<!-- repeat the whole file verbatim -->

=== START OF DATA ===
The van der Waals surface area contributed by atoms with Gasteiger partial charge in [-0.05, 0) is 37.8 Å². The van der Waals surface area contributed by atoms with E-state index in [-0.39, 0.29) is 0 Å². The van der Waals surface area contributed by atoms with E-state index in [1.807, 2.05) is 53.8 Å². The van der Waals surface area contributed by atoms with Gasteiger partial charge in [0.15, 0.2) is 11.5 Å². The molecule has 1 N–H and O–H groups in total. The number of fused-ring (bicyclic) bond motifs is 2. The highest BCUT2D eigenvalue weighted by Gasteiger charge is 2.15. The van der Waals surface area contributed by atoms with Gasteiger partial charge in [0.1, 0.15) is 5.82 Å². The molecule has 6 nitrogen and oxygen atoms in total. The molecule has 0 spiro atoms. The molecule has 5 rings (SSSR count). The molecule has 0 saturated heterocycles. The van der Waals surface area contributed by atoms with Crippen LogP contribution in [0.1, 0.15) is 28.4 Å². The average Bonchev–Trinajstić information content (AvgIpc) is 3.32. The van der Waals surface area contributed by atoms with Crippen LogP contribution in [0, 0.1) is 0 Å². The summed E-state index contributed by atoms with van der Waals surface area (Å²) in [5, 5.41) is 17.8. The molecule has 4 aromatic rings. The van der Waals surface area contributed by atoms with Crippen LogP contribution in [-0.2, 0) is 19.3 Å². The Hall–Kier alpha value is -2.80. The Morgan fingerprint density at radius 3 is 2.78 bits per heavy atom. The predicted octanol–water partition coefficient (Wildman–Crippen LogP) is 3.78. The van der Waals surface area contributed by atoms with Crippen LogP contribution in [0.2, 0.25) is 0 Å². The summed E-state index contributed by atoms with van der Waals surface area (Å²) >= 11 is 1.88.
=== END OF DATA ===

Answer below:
The van der Waals surface area contributed by atoms with Gasteiger partial charge in [-0.05, 0) is 37.8 Å². The van der Waals surface area contributed by atoms with E-state index in [-0.39, 0.29) is 0 Å². The van der Waals surface area contributed by atoms with E-state index in [1.807, 2.05) is 53.8 Å². The van der Waals surface area contributed by atoms with Gasteiger partial charge in [0.15, 0.2) is 11.5 Å². The molecule has 1 N–H and O–H groups in total. The number of fused-ring (bicyclic) bond motifs is 2. The highest BCUT2D eigenvalue weighted by Gasteiger charge is 2.15. The van der Waals surface area contributed by atoms with Gasteiger partial charge in [0.1, 0.15) is 5.82 Å². The molecule has 6 nitrogen and oxygen atoms in total. The molecule has 0 spiro atoms. The molecule has 5 rings (SSSR count). The molecule has 0 saturated heterocycles. The van der Waals surface area contributed by atoms with Crippen LogP contribution in [0.1, 0.15) is 28.4 Å². The average Bonchev–Trinajstić information content (AvgIpc) is 3.32. The van der Waals surface area contributed by atoms with Crippen LogP contribution in [0, 0.1) is 0 Å². The summed E-state index contributed by atoms with van der Waals surface area (Å²) in [5, 5.41) is 17.8. The molecule has 4 aromatic rings. The van der Waals surface area contributed by atoms with Crippen LogP contribution in [-0.2, 0) is 19.3 Å². The Hall–Kier alpha value is -2.80. The Morgan fingerprint density at radius 3 is 2.78 bits per heavy atom. The predicted octanol–water partition coefficient (Wildman–Crippen LogP) is 3.78. The van der Waals surface area contributed by atoms with Crippen LogP contribution in [0.2, 0.25) is 0 Å². The summed E-state index contributed by atoms with van der Waals surface area (Å²) >= 11 is 1.88.